Gooseneck “Hidden” Neck Coupler

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All our goose neck trailers utilize our engineer designed “hidden” neck coupler. This system has the entire structural steel frame of the hitch incorporated into the floor of the goose neck area. This gives you at least 5″ more clearance between the sides of your truck bed and the trailer, compared to the commonly used method, virtually eliminating he possibility of damage to your truck bed when negotiating rough terrain. In this picture you can also see HUCK BOLTS in the main rail. These hold our structural steel, powder coated, coupler frame in place. Unlike many other trailer manufacturers, our steel frame extends all the way to the 2″ x9″ front posts. By doing this, we increase the strength significantly in the most stressed point of any goose neck trailer.

Axle Mounting

construction steel axle carrying frame

All our trailers have the axles securely mounted to a structural steel frame. This frame is constructed by our experienced fabricators, and then has not one, but two coats of rubberized underbody product applied. This coating is the same material used underneath your motor vehicle, which protects the steel from the elements. This frame is then secured to our aluminum trailer structure using 3/8″ HUCK BOLTS. These bolts are very similar as to what you will find in the chassis of all tractor trailer chassis. One the axle frame is fixed to the aluminum trailer structure, our axles are bolted in place using grade 8 high tensile 5/8″ diameter bolts. Some may say this is an “overdo” but here at SHETRON CUSTOM TRAILERS we do not. Axle security is paramount to the safety of not only our customers, but indeed all road users.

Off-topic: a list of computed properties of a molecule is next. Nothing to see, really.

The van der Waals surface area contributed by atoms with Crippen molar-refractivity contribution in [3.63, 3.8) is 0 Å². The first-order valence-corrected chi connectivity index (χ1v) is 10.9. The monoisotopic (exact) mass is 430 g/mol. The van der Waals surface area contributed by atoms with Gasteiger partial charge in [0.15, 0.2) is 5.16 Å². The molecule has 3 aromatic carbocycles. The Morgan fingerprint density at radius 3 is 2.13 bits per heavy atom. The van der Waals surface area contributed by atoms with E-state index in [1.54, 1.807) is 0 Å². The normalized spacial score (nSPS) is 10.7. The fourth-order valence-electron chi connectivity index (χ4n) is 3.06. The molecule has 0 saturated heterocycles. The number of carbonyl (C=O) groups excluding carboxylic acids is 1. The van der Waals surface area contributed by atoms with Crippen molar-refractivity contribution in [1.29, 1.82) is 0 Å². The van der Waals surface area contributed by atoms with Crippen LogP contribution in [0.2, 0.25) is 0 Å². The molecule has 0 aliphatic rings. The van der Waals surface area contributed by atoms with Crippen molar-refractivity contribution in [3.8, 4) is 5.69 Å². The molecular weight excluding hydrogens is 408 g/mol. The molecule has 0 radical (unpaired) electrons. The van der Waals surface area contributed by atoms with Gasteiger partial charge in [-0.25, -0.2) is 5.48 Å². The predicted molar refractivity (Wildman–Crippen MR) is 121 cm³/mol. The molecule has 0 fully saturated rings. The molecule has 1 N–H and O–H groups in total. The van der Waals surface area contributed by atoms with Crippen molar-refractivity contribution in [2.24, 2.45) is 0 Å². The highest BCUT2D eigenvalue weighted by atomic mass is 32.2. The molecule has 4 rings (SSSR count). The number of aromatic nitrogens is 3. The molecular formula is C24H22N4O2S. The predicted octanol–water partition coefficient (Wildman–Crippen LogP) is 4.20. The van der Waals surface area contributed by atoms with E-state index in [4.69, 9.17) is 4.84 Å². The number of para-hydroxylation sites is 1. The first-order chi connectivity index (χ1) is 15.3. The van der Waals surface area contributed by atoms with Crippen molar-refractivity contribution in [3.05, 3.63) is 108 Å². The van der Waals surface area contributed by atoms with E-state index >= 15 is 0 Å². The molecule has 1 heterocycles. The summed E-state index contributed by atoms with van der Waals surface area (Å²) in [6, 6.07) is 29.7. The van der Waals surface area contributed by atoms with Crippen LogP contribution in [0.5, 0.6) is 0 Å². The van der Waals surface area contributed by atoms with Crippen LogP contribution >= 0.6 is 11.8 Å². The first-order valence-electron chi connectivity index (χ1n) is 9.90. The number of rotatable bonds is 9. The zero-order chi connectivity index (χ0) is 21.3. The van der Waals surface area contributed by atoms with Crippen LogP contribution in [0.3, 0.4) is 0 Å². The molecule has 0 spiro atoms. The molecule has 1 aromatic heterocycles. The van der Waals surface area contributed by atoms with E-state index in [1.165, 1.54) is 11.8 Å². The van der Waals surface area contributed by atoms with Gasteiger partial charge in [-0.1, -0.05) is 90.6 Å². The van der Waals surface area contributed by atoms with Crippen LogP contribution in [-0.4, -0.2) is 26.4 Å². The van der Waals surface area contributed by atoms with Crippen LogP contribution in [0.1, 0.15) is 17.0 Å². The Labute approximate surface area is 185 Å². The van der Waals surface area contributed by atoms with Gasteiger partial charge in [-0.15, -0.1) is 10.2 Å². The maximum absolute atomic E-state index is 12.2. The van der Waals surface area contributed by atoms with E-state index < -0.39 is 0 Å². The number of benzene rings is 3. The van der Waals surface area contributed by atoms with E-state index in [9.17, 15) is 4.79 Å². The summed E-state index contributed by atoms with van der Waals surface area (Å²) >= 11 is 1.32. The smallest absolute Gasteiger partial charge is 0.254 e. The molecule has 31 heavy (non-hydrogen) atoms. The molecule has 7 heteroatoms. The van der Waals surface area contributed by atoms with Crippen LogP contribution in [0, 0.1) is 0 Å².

Neck Structure

construction wall frame in neck

This picture shows the wall structure in the front neck area of our goose neck trailers.
ALL our walls are manufactured from 1 1/2″ x 2 1/2″ aluminum tubing. As the neck area is an important part of the overall structural integrity of the trailer, we have engineered our wall frame to withstand the rigors of the worst our roads have to offer. You will notice that there are 6 diagonal braces incorporated into our wall frames. These braces significantly increase the strength of our walls. I urge you to compare our wall framing to other trailers on the market. Very few will.

Wall Framing

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Wall frame of a typical living quarters trailer. The window is the dinette window. Again, all our walls are constructed of 1 1/2″ x 2 1/2″ aluminum tubing, with posts every 16″. We fully frame out every window, and around the Air conditioner. We even utilize double posts when we have doorways side by side.

Front Post

construction front posts

In the center of this picture, running top to bottom, you can see our 2″ x 9″” extruded aluminum front post, which is located at the goose neck step up area. The typical size used by other manufacturers of this very important structural beam is 2″ x 6″. This area of ALL goose neck trailers is the point most stressed. This 2″ x 9″ beam, combined with our 11″ main rail, makes our trailers significantly more structurally sound compared to many other trailers on the market today.

Rear Post

construction rear posts

In this picture you can see the size of our rear door frame beam which is used on all of our trailers. This door frame, which runs entirely around the rear door, is made of our extruded aluminum rear post product, which measures 5″ x 2″. This extrusion is recessed on one edge, which allows us to make our doors and/or ramps close flush, and is the area that our molded door seals rest against.

You can also see in this picture our extruded aluminum main rail. (at the bottom of the walls) This main rail is a massive 11 inches deep, giving our trailers superior longitudinal strength. This rail is very similar in size to that found on 53′ tractor trailer vans. Do you think it is strong enough???

Cross Members

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Under the floor of all our trailers we use a 4″ x 2″ I Beam as cross members. These are placed at 16″ centers the entire length of the trailer. These cross members add significant strength to your trailer.

Hard to believe, but there are some trailer manufactures that have NO cross members under their trailers. Huge cost saving in the manufacturing, but NOT AN OPTION here.